This is the view of Coca-Cola CEO, James Quincey, who says that companies absolutely must take a stand when it’s called for, even if doing so means angering some customers. This was no doubt the case when Coca-Cola issued a public statement in early 2017 that denounced the Trump administration’s executive order banning citizens of certain majority Muslim countries from travelling to the U.S.

Quincey has no regrets about that decision, he says, because to do otherwise would be to contradict Coca-Cola’s inclusive brand messaging. “A brand has to stand for something and you have to make the choices of what you want it to stand for, and then stand behind those choices,” says Quincey.

GE’s CEO, Jeff Immelt, took a stand against current climate change polices in an internal blog he wrote for GE workers, stating, “We believe climate change should be addressed on a global basis through multi-national agreements, such as the Paris Agreement." And he may feel moved to do so again in the future, depending on how things evolve.

With so much unexpected happening in the world, getting the message clear on where your organization stands from a values perspective will provide firm footing on which to stand (and from which to respond), no matter how tumultuous things become.

If your organization isn’t there yet, it starts with the leadership and a conversation. How do organizations get the conversation going? Here are a few suggestions from members of i4cp’s Chief Diversity Officer Board:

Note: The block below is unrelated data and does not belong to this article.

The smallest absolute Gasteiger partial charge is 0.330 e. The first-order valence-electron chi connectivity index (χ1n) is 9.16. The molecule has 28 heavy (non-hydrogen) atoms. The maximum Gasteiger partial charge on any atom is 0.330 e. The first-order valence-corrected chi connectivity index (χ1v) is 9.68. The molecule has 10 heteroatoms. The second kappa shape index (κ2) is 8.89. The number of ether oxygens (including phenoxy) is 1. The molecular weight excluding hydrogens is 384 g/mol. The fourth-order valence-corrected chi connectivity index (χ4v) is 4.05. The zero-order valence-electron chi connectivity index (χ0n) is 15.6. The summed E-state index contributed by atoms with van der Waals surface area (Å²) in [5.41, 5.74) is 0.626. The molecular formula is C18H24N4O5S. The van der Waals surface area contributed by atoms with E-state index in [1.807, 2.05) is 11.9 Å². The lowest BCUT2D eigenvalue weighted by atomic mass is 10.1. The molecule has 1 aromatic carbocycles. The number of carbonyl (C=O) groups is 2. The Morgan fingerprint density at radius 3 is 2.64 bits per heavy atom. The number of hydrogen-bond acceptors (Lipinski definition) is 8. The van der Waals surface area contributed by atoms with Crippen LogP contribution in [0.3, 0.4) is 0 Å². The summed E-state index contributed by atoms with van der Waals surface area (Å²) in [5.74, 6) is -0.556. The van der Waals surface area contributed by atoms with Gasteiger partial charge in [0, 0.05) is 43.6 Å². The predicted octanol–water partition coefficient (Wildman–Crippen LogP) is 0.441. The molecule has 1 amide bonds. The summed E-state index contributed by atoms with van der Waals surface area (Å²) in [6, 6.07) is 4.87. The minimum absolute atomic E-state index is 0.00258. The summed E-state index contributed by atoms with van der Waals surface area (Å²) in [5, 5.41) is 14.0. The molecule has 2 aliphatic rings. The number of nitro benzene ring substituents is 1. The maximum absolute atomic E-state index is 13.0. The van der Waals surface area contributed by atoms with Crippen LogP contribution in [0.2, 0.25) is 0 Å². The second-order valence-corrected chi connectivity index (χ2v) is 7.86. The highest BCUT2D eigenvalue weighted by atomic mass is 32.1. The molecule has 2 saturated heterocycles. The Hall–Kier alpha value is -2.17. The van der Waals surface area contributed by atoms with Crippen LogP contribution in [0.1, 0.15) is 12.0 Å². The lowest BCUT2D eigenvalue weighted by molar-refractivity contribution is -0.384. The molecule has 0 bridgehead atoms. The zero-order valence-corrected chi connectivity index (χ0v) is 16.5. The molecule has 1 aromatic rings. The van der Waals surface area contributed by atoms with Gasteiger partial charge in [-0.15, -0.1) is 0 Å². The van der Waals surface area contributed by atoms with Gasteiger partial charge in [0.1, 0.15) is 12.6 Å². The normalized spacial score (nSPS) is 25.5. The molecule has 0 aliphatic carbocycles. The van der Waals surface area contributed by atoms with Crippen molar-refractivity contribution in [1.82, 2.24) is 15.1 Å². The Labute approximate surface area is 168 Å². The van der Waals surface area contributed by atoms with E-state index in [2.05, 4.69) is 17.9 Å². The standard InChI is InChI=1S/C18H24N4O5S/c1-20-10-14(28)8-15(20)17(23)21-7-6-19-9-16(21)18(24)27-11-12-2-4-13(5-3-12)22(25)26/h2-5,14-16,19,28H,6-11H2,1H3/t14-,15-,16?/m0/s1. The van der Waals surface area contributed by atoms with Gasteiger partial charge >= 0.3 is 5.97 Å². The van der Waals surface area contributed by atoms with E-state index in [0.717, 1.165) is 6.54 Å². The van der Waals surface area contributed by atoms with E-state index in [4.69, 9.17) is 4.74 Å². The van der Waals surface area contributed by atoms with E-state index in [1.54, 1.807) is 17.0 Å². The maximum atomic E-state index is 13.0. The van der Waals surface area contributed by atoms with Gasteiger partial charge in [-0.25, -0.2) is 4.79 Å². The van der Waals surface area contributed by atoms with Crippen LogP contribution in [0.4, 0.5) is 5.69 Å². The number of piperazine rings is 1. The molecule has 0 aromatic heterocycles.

• Create a discussion group that includes the CEO, CDO, CHRO, and communications leadership to discuss how to address such issues on an ongoing basis, starting with acknowledging that public statements can have equally far-reaching benefits or ramifications. Internal communications teams already draft and deploy crisis management plans, but considering messaging from a D&I perspective can help assure resonance that aligns with the business and is consistent with your brand.  
  • Devise a very clear procedure on how to make go / don’t-go decisions on both internal and external communications regarding your organization’s values in response to external crises or upheaval.
  • If others in your organization look to your team or function for guidance on how to communicate effectively during tumultuous times, put some serious thought into creating something that is authentic to your company’s culture—packaged/off-the-shelf generic messaging will not come off as genuine. Consider developing a tool to be used by a response team—a simple checklist of questions to help shape decision protocols can be helpful.
  • Work with select leaders on developing speaking skills for such events, to include coaching on how to make statements, how to incorporate their own stories when appropriate, and develop basic scripts for leaders to use and customize as needed. Conduct scenario planning and crisis simulations to help prepare designated speakers.  
  • Plan who will respond and how. Will you use your company’s internal social platform to communicate? Social media? Simply issue a press release?
  • There’s safety in numbers; consider forming alliances and issuing public statements in conjunction with other organizations that have presence in the communities in which you do business. This was the approach of nearly 100 companies (to include several i4cp member companies) in February of this year in filing a joint brief in protest of the previously cited executive order.
  • Above all, the focus of the messaging shouldn’t be self-serving (all about your company); it should be about the impact of the issue or event to the community in which your employees live and work, and how the company can offer support.

Lorrie Lykins is i4cp’s managing editor and director of research services

Lorrie Lykins
Lorrie is i4cp's Vice President of Research. A thought leader, speaker, and researcher on the topic of gender equity, Lorrie has decades of experience in human capital research. Lorrie’s work has been featured in the New York Times, the Wall Street Journal, and other renowned publications.